Nasty people do more than make others miserable. They create economic problems for your business. And the problem is more widespread than most people think. Especially in some occupations driven by a “sales” or “technical” culture. So, that’s the bad news.
The good news is that your business culture doesn’t have to become a hostage to jerks and bullies. In a recent article (By Invitation: Building the civilized workplace) appearing in The McKinsey Quarterly, Robert Sutton defined a workplace jerk as someone who leaves others feeling “oppressed, humiliated, de-energized, or belittled.”
Jerks and bullies attack in any number of ways, whether in business or in family settings. Some of the more common include insulting and sarcastic humor; turf invasions; status slaps; two faced attacks; verbal and non-verbal threats and intimidation; and public shaming or time-honored hazing disguised at team building (remember the Miami Dolphins scandal?). Nasty interactions like these are more powerful than a locomotive, spread faster than a speeding bullet, and affect people five times more strongly than positive ones.
These kinds of behaviors, often condoned because the perp is a great “producer” who brings in a wonderful revenue stream, can destroy an organization or a family in several ways. Walls go up, morale goes down, customers and applicants stay away, and family members have as little to do with each other as possible. Steven Covey, author of Principle Centered Leadership, talked about behaviors like these as withdrawals from an emotional bank account.
So how do you prevent these behaviors from happening? Our experience suggests that a variety of covenants – family, management, and organizational – help set the tone for building a civilized culture. A couple of well known companies like Gold’s Gym, Southwest Airlines, Success Factors, and Netflix have a “we don’t hire or keep jerks” covenant or policy. It’s communicated in three ways: verbally, in writing, and – most importantly – in practice. If you’re not ready to part company with a jerk, don’t say you will when you know you won’t. Your failure to do so speaks volumes.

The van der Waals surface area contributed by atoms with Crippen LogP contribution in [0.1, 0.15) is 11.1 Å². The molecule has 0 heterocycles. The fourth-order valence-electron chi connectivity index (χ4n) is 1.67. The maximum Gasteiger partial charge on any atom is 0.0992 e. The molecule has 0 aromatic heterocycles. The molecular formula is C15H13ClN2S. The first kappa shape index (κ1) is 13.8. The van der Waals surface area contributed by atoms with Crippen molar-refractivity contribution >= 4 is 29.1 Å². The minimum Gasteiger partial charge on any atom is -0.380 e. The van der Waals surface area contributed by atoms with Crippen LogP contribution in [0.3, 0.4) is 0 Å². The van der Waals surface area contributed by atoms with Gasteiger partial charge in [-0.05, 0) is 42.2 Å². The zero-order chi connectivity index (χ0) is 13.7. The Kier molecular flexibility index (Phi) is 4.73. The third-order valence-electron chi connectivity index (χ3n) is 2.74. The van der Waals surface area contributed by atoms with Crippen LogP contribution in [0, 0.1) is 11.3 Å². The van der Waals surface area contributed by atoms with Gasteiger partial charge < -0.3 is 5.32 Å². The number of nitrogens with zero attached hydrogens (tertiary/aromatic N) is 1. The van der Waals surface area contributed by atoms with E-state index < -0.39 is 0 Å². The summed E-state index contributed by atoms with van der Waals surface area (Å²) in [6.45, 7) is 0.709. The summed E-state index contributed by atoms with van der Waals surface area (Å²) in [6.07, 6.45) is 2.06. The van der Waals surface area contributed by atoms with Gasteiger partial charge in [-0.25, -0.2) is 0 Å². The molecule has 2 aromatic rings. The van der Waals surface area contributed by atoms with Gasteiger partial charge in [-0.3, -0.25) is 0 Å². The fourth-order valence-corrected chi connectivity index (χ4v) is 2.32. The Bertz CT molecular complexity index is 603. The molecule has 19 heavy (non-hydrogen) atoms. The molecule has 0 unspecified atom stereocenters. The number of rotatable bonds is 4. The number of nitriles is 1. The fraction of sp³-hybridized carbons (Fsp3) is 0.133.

Other steps involved in creating a jerk-free environment include:
- Creating covenants that describe how you expect people to treat each other – positive behaviors. One of my personal favorites is quite simple: Be loyal to those not in your presence.
- Develop and implement recruiting and hiring practices that make it difficult to hire a jerk. If you don’t hire them, you don’t have to let them go. Go to great lengths in interviews to ask the questions that give you clues as to how the applicant will fit into a jerk free culture. If s/he won’t fit then take a pass, regardless of the “proven record of performance”.
- Teach your staff the art of constructive confrontation. A great many people are conflict averse and don’t know how to fight. Invest time and money in teaching people how to disagree respectfully. In Sutton’s words, “argue as if you are right and listen as if you are wrong.”
- Remember that rewarded behavior is repeated behavior. Create compensations systems that reinforce what you want to have happen.
Finally, remember that toxicity is contagious and deadly. If you hire, reward, and promote self-centered, unethical, and nasty people the odds are strong that you will not turn them into better human beings or team players. In fact, the odds are strong that you’ll become another ENRON. Is that what you want?
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